She kissed me again, but this time with her tongue.  Her tongue slid past my tongue like a piece of hot glass.

16. A Light Blue Guitar Pick from Amoeba Music in Berkely, CA.

I’ve now been to all three Amoebas.  The one in Hollywood is The Best.

17. Jason Webley’s Only Just Beginning

This is his favorite album of his.  This is also my favorite album of his.  It’s just his best album of his.  “Music That Puts Everything Together” brings me to my knees.  Oh Jesus, and “Map.”  And “Icarus.”  And “With.”  And “Coda.”

Of course they’re all better live.  I’m damn lucky that I know that firsthand.  Jason Webley live is more life affirming than…anything, really.  Except maybe Leonard Cohen live.  Speaking of which…

18. Beautiful Losers by Leonard Cohen

This is a Hell of a novel.  There is a scene where two men — The Narrator and his friend, F. — are driving at top speed in F.’s car down a dark highway.  F. is pleasuring himself while he drives.

F., put it back.  Enough is enough.

Never put it back when it gets like this.

My God, I’ve never seen you so big!  What’s going on in your mind?  What are you thinking of?  Please teach me how to do it.  Can I hold it?

No!  This is between me and God.

Who but Leonard Fucking Cohen would come up with “This is between me and God”?

I had Jason Webley sign my copy.  I knew he was a Leonard Cohen fan and I wanted to impress him with my dorkiness.  Because, ya know, traveling to Seattle to catch his 11-11-11 show wasn’t dorky enough.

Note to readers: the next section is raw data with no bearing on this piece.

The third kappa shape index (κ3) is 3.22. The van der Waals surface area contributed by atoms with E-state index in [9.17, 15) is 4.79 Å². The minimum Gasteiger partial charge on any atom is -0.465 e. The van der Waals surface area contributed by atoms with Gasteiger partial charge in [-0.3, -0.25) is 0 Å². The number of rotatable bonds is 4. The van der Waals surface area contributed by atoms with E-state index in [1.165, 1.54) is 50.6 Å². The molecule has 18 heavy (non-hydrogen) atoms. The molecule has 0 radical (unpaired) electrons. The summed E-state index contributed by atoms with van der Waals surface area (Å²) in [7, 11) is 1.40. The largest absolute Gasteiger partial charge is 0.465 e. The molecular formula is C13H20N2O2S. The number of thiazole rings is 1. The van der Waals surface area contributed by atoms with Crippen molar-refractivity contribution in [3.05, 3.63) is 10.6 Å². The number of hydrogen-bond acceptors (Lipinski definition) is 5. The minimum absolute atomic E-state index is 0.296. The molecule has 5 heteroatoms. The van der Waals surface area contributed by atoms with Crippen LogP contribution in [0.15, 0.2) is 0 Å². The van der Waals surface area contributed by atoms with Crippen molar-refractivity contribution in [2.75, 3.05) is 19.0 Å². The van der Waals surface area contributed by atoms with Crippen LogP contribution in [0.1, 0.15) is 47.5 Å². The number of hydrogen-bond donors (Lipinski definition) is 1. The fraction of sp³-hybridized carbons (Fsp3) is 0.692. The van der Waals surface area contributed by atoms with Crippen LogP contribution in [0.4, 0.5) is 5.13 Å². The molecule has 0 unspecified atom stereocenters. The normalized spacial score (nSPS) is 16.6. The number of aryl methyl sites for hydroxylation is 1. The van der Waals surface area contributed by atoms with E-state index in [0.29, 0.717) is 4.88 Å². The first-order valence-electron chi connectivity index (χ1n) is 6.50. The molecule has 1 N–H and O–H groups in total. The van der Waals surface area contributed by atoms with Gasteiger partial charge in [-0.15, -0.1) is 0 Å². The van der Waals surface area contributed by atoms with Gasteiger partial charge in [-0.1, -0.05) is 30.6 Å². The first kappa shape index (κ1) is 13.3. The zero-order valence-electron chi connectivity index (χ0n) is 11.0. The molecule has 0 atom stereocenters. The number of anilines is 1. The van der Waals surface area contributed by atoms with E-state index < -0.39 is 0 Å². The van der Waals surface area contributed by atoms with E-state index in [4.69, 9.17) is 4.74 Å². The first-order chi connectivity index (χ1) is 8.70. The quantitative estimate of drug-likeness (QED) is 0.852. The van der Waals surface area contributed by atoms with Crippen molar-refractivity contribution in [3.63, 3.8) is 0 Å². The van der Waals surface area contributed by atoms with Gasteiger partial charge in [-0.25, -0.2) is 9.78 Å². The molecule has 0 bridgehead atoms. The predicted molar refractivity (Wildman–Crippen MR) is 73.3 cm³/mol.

I’m glad I remember your name.

And I’m glad that you came so far for my concert.

And I’m glad that you like this book.

♥ jason



18. And the Ass Saw the Angel by Nick Cave

Nick, I love you with all my heart and soul, but this novel is no Beautiful Losers.

19. Scattered Poems by Jack Kerouac

Gotta love a poem called “Pull My Daisy.”

20. Lolita by Vladimir Nabokov

Lolita, light of my life.  Fire of my loins.

‘Nuff said.

21. A DVD Copy of the Remake of Alfie Starring Jude Law

I bought this from the Blockbuster in Westlake right before the damn thing closed down for good.  Ya know what?  This is a terrible movie.  It is.  But damn, I really get a kick out of it.  It’s so atrocious it’s funny and Jude Law is just POSING the whole Goddamn time, which is all at once hilarious and fucking hot.  He’s so hot I wanna punch him in the face.

22. The Elaborate Entrance of Chad Deity by Kristoffer Diaz

An award-winning play my mom read earlier this year that she insisted I read as well.  Still haven’t gotten around to doing that.

23. Writing the Memoir: from Truth to Art by Judith Barrington

I have a lot to say about this book, but right now I am completely distracted by the fact that the author’s last name is Barrington.  I purchased this book before that last name became such a significant part of my life.  Co-workers of mine who are reading this, I’m sorry.

24. The Master and Margarita by Mikhail Bulgakov